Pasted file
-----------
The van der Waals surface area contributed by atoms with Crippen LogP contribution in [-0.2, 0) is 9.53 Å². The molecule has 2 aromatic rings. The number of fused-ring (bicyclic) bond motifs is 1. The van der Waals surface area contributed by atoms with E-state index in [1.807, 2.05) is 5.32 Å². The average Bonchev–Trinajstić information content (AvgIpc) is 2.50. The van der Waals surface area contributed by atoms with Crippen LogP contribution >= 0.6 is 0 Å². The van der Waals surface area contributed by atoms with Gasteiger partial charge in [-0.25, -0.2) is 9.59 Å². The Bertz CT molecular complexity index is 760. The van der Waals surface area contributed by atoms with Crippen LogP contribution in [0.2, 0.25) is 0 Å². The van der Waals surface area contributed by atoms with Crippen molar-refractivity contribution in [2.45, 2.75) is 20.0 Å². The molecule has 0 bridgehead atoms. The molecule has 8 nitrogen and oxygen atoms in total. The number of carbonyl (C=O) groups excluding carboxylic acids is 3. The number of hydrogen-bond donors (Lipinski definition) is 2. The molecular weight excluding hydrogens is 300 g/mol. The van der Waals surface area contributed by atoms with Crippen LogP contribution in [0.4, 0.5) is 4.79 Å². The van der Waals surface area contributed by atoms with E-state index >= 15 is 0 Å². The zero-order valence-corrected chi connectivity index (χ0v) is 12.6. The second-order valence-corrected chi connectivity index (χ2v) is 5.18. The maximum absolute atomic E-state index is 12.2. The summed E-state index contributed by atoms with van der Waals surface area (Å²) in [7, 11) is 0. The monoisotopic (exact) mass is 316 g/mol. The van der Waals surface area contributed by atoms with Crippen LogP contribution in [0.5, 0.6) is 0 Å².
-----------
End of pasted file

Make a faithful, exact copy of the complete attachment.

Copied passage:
The van der Waals surface area contributed by atoms with Crippen LogP contribution in [-0.2, 0) is 9.53 Å². The molecule has 2 aromatic rings. The number of fused-ring (bicyclic) bond motifs is 1. The van der Waals surface area contributed by atoms with E-state index in [1.807, 2.05) is 5.32 Å². The average Bonchev–Trinajstić information content (AvgIpc) is 2.50. The van der Waals surface area contributed by atoms with Crippen LogP contribution >= 0.6 is 0 Å². The van der Waals surface area contributed by atoms with Gasteiger partial charge in [-0.25, -0.2) is 9.59 Å². The Bertz CT molecular complexity index is 760. The van der Waals surface area contributed by atoms with Crippen LogP contribution in [0.2, 0.25) is 0 Å². The van der Waals surface area contributed by atoms with Crippen molar-refractivity contribution in [2.45, 2.75) is 20.0 Å². The molecule has 0 bridgehead atoms. The molecule has 8 nitrogen and oxygen atoms in total. The number of carbonyl (C=O) groups excluding carboxylic acids is 3. The number of hydrogen-bond donors (Lipinski definition) is 2. The molecular weight excluding hydrogens is 300 g/mol. The van der Waals surface area contributed by atoms with Crippen LogP contribution in [0.4, 0.5) is 4.79 Å². The van der Waals surface area contributed by atoms with E-state index >= 15 is 0 Å². The zero-order valence-corrected chi connectivity index (χ0v) is 12.6. The second-order valence-corrected chi connectivity index (χ2v) is 5.18. The maximum absolute atomic E-state index is 12.2. The summed E-state index contributed by atoms with van der Waals surface area (Å²) in [7, 11) is 0. The monoisotopic (exact) mass is 316 g/mol. The van der Waals surface area contributed by atoms with Crippen LogP contribution in [0.5, 0.6) is 0 Å².